The squadron has been flying defensive the past week due to the lack of machines. We finally got 2 new ones yesterday and will be able to put up 8 machines for a balloon busting mission west of Lens. Jackson led “B” flight. Critt was assigned to his flight so he was in good spirits. Critt was a good man and very capable pilot. Gerber had not even pissed Jackson off today.
The flight climbed to 6000’and made toward Lens. With the balloon in sight Jackson noticed 3 machines low headed southwest. The flight dove on the ballon with Ralph scoring a direct hit with rockets. Jackson pulled up and to the right looking for the 3 machines he had spotted. He spotted 2 heading NE and followed. Where was the third one? As he got closer he could see they were Triplane’s. Jackson had heard about them but had never seen one. He closed on the rearmost machine and opened fire. It dropped like a stone. The other turned to engage but Jackson’s flight was all over him. At that moment Jackson found out where the 3rd enemy machine was. On his tail! The rumours of the Triplanes ability to climb and turn were not exaggerated. Jackson could not get a shot in the turning low level fight and almost stalled and crashed once. The Hun finally had had enough and made his escape. Spotting Archie to the north Jackson headed in that direction. Two of his flight were having around with another Triplane. Jackson saw his chance and dropped in behind it. As soon as he fired the right wings on the machine collapsed and it crashed next to Haubourdin. His two mates were heading for home and Jackson did the same.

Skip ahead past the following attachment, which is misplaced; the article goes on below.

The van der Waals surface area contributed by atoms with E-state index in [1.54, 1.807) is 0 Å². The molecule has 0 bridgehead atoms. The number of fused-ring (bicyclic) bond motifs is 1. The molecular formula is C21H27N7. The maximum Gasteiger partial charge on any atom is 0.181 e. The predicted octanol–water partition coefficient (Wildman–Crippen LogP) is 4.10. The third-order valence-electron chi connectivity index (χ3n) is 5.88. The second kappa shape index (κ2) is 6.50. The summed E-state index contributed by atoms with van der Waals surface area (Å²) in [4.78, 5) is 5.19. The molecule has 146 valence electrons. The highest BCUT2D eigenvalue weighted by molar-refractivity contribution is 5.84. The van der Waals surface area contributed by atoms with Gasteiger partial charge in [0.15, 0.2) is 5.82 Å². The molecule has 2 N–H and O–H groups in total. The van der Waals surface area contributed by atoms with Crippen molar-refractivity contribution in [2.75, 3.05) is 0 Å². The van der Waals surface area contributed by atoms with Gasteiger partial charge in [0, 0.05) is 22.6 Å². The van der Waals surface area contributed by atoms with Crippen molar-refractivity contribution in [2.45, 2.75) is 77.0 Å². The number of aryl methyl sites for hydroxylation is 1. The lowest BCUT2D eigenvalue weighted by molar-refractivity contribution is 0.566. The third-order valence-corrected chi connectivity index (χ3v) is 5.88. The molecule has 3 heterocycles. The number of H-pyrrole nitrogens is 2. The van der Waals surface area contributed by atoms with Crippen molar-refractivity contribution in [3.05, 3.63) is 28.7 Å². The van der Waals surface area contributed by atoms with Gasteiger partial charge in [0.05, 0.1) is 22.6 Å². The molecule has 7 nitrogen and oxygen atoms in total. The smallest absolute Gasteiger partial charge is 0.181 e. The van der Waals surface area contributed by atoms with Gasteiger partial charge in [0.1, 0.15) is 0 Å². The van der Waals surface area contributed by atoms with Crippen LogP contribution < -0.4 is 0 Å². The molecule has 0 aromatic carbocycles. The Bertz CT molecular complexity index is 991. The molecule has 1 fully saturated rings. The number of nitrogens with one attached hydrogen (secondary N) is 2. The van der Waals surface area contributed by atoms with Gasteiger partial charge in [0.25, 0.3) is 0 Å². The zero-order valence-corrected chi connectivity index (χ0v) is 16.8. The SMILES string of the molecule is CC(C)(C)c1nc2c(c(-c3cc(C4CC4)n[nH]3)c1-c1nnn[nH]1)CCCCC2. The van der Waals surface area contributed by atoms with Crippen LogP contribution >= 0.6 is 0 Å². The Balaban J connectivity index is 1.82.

His flight had claimed a balloon and 3 enemy machines. All were confirmed except Jackson’s first Triplane. 43RFC was back in business.
Never approach a bull from the front, a horse from the rear or a fool from either end. BOC Member since....I can't remember!
MFair, Keep your eyes peeled for those Dreideckers! Carrick, looks like it's time for retribution after that dastardly attack.
18 December, 1917 Jasta 18, Avelin
Today Aldi woke up and thought to himself that it would be great to bag a nice, fat Britisher after a few long weeks without a claim. It was his birthday after all. After breakfast he went with Paul to see what mission was waiting for them in the briefing room. Turck was explaining the latest orders and his plan to accomplish them. The plan was simple enough: fly to the front and shoot down anything that is not Kaiser’s property. When they got to the field, their machines were already being warmed up and the weather looked like it would hold for some time. Clear skies with a few fluffy white clouds looked promising. The roar of his Mercedes-Benz engine kept him focused on the task at hand, instead of the evening plans which included a birthday bash organized by his good friend Paul Strähle. They were nearing the Front and puffs of Flak over Haubourdin announced presence of enemy airplanes.